The universe has a scary way of choosing a path for you if you haven’t figured your life out yet, and nineteen year-old Ed Kennedy, in a remarkable burst of bravery, foiled a bank robbery attempt and became the city’s hero overnight. This significant turn in his life paved the way to his appointment as the “Messenger.” By whom and why? He doesn’t know! Different mysterious people guide him and send him on missions which all depends on his ability to unravel the clues on the playing card and information sent to his apartment. He receives an Ace of Diamonds as a starting point, and his life was never the same even after he completed his deck. The story explored the concept of doing good deeds, sort of like paying it forward, but a more complicated and ethically challenging version. Being a modern-day Robin Hood doesn’t quite match what the Messenger’s job description is because he just doesn’t punish the bad guys. He also needs to be a life-changing source of inspiration to the chosen clients in the scheme. Ed’s goodness and compassion is innate so it’s not too hard for him to fit the role assigned to him. If he, as an ordinary teen, could fulfill the arduous tasks given him, how much more better place this world would be if the rest of humanity made it a mission to help each other?
I am happily surprised that the author, Markus Zusak, included a case on religious faith which is a topic rarely touched in mainstream literature nowadays. Fictional this novel may be, but it hits a slice of life wherein some churches in some parts of the world find it to be a miracle to have a steady stream of congregation. How was Ed able to do this miracle? You’d have to read the book and see what he comes up with! In general, Zusak has a very earnest way of revealing much of real life’s agony and hope in Ed’s journeys to completion of his tasks. This novel is both light and dark, snicker-out-loud funny and emotionally harrowing in Ed’s times of suffering for his cause. His cases are both beautiful and difficult, and the relief in me as a reader even develops a deeper respect on how these scenarios were made because all aspects of the story did resolve even the most challenging one: Ed’s transformation from a selfish to selfless person, from being the Messenger to actually being the message in the end. I loved this book in my first read, but I think it deserves a re-read for me to appreciate it fully and deeply.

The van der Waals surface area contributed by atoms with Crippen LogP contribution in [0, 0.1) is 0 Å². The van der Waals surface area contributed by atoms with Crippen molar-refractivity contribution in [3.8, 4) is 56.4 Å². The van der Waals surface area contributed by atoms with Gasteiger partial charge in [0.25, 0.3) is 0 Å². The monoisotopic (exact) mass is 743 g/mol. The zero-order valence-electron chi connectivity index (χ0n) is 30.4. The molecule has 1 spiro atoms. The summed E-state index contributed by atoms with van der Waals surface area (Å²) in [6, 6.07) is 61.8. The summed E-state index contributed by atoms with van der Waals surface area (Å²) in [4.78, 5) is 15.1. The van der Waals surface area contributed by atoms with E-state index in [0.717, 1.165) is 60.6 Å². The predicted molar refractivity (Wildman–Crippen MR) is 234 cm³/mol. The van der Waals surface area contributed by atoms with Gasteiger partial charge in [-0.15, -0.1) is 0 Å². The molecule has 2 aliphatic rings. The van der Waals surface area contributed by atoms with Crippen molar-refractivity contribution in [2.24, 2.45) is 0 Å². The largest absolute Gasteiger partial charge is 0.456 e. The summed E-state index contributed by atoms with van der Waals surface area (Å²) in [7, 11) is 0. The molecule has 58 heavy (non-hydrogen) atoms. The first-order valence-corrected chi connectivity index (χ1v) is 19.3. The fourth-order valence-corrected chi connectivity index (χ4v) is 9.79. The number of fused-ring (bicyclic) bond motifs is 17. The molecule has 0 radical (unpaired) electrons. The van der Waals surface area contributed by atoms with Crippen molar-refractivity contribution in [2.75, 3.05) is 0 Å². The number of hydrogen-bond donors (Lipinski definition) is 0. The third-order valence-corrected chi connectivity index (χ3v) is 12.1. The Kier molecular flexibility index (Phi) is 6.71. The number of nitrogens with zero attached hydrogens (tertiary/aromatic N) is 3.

I’ve finished The Book Thief, the author’s more popular bestseller now being filmed into an adaptation. I also vowed to re-read it before I make my review. It’s THAT good of a material that I don’t want to just base my entry on initial feelings. I may be able to write a postscript to I Am The Messenger too if I feel I missed out on a lot of important elements to note. Needless to say, Zusak is my new favorite author. His books are gems in mainstream literature that has a lot of depth but is easily accessible and relatable to teens. I’ll be happy to hear if you’ll give these two masterpieces as gifts for Christmas! At least, I would.